I suppose I'll have a lot more to say about this, though, as the semester marches onward.

Birdseed said...

I was going to include a bit on the delimiting of hip-hop (and one on history) but I thought the post was running long enough as it is. One thing I noticed, especially when browsing through South-East Asia, Latin America and Africa, is that there is so much "hip-hop" that's sonically a lot closer to ragga. I think it's a curious quirk that there's such a tendency to look to the US for nomenclature and Jamaica for musical inspiration.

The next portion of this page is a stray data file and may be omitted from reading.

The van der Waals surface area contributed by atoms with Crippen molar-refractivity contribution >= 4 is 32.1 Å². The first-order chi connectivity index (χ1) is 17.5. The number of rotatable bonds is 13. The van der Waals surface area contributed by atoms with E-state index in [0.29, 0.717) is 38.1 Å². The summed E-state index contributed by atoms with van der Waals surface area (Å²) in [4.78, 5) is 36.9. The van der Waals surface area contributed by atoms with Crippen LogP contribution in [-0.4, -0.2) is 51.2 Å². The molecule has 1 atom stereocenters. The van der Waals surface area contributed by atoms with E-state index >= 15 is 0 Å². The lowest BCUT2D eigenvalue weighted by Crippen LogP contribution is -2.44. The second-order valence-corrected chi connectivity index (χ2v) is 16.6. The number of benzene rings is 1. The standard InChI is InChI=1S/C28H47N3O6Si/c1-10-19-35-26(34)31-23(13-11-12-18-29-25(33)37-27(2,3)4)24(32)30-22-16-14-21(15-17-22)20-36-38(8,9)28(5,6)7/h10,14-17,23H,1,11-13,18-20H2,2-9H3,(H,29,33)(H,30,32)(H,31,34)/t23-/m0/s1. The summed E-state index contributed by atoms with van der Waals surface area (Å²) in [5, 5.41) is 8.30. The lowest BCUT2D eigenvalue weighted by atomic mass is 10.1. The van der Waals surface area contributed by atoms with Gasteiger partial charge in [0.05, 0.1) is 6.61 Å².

wayne&wax said...

Good to see you pick up on the ragga dimension in your own research. That's always been pretty apparent to me too, and in just about every scene outside the US I take a glance at (not to mention in US hip-hop as well, though we tend not to notice it, and ragga style is not as popular here as it was in the early 90s). Indeed, the ragga-fied sounds of so much global hip-hop was something I explored in my dissertation -- an intertwined history of hip-hop and reggae -- to help me argue about the two genres being two sides of the same coin: it's downright remarkable how much "global hip-hop" has a jamaican accent!